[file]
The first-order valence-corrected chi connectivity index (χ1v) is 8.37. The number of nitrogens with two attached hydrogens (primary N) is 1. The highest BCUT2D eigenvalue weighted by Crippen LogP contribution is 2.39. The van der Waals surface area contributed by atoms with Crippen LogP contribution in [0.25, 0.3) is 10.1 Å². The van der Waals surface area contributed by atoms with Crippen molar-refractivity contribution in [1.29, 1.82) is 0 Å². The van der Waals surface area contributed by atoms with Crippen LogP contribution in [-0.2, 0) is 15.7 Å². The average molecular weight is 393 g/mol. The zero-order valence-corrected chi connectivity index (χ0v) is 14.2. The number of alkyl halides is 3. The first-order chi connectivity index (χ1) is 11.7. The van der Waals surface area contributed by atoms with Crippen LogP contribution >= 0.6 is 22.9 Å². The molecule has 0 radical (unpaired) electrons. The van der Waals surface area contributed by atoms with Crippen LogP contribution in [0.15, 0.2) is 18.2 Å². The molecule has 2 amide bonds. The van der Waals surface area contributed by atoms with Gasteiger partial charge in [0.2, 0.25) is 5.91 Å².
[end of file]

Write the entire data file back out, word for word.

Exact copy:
The first-order valence-corrected chi connectivity index (χ1v) is 8.37. The number of nitrogens with two attached hydrogens (primary N) is 1. The highest BCUT2D eigenvalue weighted by Crippen LogP contribution is 2.39. The van der Waals surface area contributed by atoms with Crippen LogP contribution in [0.25, 0.3) is 10.1 Å². The van der Waals surface area contributed by atoms with Crippen molar-refractivity contribution in [1.29, 1.82) is 0 Å². The van der Waals surface area contributed by atoms with Crippen LogP contribution in [-0.2, 0) is 15.7 Å². The average molecular weight is 393 g/mol. The zero-order valence-corrected chi connectivity index (χ0v) is 14.2. The number of alkyl halides is 3. The first-order chi connectivity index (χ1) is 11.7. The van der Waals surface area contributed by atoms with Crippen LogP contribution >= 0.6 is 22.9 Å². The molecule has 0 radical (unpaired) electrons. The van der Waals surface area contributed by atoms with Crippen LogP contribution in [0.15, 0.2) is 18.2 Å². The molecule has 2 amide bonds. The van der Waals surface area contributed by atoms with Gasteiger partial charge in [0.2, 0.25) is 5.91 Å².